How to: Protect yourself & your child from online predators
Hello there! So in light of all the online predators I thought I would write a blog on how to protect yourself and your child from online predators. This is a very real danger and one that needs to be addressed. Keep in mind that what you will read is blunt and to the point about what you may not know happens online. This subject applies to both adults and children/youth.
What is an online predator?
An online predator is a person, man or woman, who uses the internet to look for targets either for sexual or financial purposes. The online predator uses social media sites like Facebook, Twitter, Youtube, Instagram and other social sites. The online predator chooses their victim carefully by researching them using the very same social media sites they met them on. How many people realize that your Facebook profile can be public if you do not change the settings? Your photo’s can be stolen by simply right clicking with the mouse and choosing download or even using the Option in the photo to just download it. Those cute baby pictures of your child’s first bath can be stolen and placed on any number of the predator pages on Facebook and a number of other sites all without your knowledge or consent.
Who are they?
Online predators come in all ages, sex and size from many different countries. They are men and women.
How do they work?
Online predators work in a very slick way. The profile they create includes all fake info which may also include fake profile images, fake photo’s claiming they are family or friends. Some fake profiles will feature things like military images and claims of being a widowed father. I use this a precise example as I have had many encounters with scammers who have done just that. Upon research I find out they are using a deceased military personnel’s image without permission. Usually their English is very bad even though they claim to be from the US and have gone to well known Universities etc. When they contact you, they usually complement you and say that they saw your picture on their friend’s page and that their friend said to add you. The problem is that your friend never did that and it was all made up. He simply searched Facebook for single women and then targeted them.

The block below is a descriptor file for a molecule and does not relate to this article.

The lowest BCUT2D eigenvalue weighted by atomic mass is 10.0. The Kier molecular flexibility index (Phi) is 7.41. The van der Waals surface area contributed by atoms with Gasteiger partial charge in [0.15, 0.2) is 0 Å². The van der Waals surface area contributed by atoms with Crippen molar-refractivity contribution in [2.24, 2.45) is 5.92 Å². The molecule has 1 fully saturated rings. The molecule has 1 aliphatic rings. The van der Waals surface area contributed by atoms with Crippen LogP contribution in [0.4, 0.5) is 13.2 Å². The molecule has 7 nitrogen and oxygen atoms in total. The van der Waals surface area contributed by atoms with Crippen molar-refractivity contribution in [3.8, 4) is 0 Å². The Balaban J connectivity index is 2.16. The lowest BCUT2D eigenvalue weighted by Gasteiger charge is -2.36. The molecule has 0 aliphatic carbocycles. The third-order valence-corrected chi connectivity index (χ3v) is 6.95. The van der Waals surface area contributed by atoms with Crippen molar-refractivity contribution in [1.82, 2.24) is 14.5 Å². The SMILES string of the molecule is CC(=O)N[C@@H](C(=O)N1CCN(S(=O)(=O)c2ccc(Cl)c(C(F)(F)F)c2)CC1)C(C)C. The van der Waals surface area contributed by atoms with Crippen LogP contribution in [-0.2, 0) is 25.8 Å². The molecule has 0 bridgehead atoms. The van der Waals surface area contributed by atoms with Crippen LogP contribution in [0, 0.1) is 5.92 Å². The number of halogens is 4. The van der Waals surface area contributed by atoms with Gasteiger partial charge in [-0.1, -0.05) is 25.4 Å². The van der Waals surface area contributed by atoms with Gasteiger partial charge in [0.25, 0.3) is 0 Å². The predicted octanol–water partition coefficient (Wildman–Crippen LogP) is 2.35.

Women have done the very same thing. Scammers in Nigeria use a female account to claim they are refugee’s who live in refugee camp and they have no food. Did you catch that? A refugee camp which provides computers and internet access but does not provide food. They offer what appear to be a legitimate website in order for their target to send money for food. Of course once the money is sent, the scammer does not speak to their target again or if they do, they usually have some far worse claim and expect the victim to send more cash. Men do the same as women for cash with promises of marriage etc.
Warning signs that the friend request may be from a predator?
- *Request from stranger. You have to ask how they found you.
- *Request for personal information like your location, your work, your marital status, finances etc.
- *Tell you they have many problems in their life and that they know your kind heart will help.
- *For youth, the predator, who may have been added as female will say something like “You know I find you very sexy.” Not something a female would say who was about the age of 13.
- *Becoming overly affectionate in a very short period of time. Saying I love you after only 1 day.
- *Demanding that you help them to prove you care.
- *Conversation starts off as friendly and suddenly it become a sob story which they need money for.
How to spot a fake profile?
Before you approve a friend request, always check out the profiles. Look in the LIKES and other sections to see what they are in to. For instance a dead give away that the teen girl trying to add a teen girl is a guy, is to look at likes and see all sexual related pages/groups featuring women and in particular young teen girls. Most young teen girls do not like those pages and that is an obvious sign this profile may be fake.
Another trick is to see where else the profile image of that account is used. You would be amazed to see that most fake profiles got their images from child predator sites where they trade.
How to see if a Facebook profile image is real or fake?
- Right click the image
- Choose “Copy URL”
- Open up www.google.com and choose Images
- On the images search click the little camera
- On the new page click the search area and then right click your mouse to paste the URL there or click Ctrl V.
- Click search.
This will show you any place the image is being used. If it’s only used ont eh profile, it may be real but if they are pervy posts and their likes consist of a lot of sexual stuff, then it’s still probably fake.
Watch my how to video to see how it is done:
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In the example used, the person used a fake profile image of a woman who had died on October 28 2012. The entire Facebook is fake and used for trolling on Facebook.
Want to tighten up your Facebook? Read this blog thanks. x